The war plan envisions the possibility of amphibious assaults into North Korea by U.S. Marines into the narrow waist of North Korea to cut the country in two. "The entire resources of the U.S. Marine Corps would flow here," said a U.S. official, referring to the Marine division on Okinawa, another in California, and the third in North Carolina. The U.S. broke North Korean and Chinese forces with an amphibious landing at the port of Inchon, west of Seoul, during the Korean War of 1950-53.
Most U.S. reinforcements would pass through Japan, particularly Okinawa, which would undoubtedly cause political problems in that pacifist nation despite its alliance with the U.S. Those operations would test new U.S.-Japan defense guidelines that require Japan to provide logistic support in the event of conflict in that region.
Even without the defense guidelines, the U.S. has the right to move troops, weapons, and supplies through Japan to Korea because American forces are posted here under a United Nations flag. A small and little known unit, the UN Rear Command, which has been at Camp Zama, southwest of Tokyo, since the Korean War, provides the legal and diplomatic cover for those movements.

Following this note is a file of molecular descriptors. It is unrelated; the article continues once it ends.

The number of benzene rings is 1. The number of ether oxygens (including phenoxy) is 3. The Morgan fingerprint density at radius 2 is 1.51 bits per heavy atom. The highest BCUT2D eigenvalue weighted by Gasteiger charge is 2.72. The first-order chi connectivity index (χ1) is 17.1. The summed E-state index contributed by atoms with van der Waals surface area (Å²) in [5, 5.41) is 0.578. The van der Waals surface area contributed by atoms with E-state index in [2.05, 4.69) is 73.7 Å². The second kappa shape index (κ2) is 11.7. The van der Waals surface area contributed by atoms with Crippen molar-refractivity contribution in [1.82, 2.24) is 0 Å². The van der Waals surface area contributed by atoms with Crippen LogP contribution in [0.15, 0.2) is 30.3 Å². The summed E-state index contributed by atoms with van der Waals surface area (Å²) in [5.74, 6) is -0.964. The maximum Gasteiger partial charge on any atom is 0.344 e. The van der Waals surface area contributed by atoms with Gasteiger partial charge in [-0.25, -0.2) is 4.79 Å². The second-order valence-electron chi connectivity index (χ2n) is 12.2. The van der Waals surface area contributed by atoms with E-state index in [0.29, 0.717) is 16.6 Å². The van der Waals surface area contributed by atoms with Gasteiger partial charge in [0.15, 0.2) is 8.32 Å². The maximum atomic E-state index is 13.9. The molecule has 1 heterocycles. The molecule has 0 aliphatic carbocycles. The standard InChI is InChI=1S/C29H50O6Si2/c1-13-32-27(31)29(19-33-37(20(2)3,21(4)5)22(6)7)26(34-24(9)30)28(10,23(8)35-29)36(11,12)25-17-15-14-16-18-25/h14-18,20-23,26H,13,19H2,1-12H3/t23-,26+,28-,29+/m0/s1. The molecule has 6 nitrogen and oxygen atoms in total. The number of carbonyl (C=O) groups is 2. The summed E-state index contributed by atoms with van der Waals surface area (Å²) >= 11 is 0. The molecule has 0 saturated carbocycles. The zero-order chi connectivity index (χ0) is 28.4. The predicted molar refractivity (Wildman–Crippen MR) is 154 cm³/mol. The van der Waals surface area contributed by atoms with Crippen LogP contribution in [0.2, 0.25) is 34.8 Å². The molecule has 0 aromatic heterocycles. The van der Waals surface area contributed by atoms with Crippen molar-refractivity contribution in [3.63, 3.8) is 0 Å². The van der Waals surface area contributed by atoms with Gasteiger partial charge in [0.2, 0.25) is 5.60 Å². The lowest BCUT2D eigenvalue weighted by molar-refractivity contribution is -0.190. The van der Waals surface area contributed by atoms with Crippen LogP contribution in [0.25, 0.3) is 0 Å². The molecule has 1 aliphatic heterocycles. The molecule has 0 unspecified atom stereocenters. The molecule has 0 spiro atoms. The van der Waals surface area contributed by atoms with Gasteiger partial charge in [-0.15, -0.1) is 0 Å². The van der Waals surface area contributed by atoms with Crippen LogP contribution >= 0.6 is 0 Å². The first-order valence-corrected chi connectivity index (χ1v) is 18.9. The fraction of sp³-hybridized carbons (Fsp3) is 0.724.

President Clinton is scheduled to discuss security issues with Japanese Prime Minister Keizo Obuchi in Tokyo before going to Seoul.
China would also protest the plan, if executed, because it is an ally of North Korea and wants to see the regime survive because it does not want to see a South Korean army along its Manchurian border at the Yalu River.
A critical issue to the success of the new war plan is strategic warning in which the U.S. and South Korea pick up unambiguous signs that North Korea is preparing to attack. That warning time has been shortened from about ten days to about three days in recent years as North Korea has sought to cover its military movements. Instead of radio traffic, for instance, North Korean communications have shifted to land lines of fiber optics that are much harder to intercept.
The new plan provides for preemptive strikes that would seek to stun key North Korean units, particularly long range artillery and bombers, before they could go into action. Executing that plan, however, would require a political decision by both the U.S. and South Korean presidents that would depend on the situation at the time.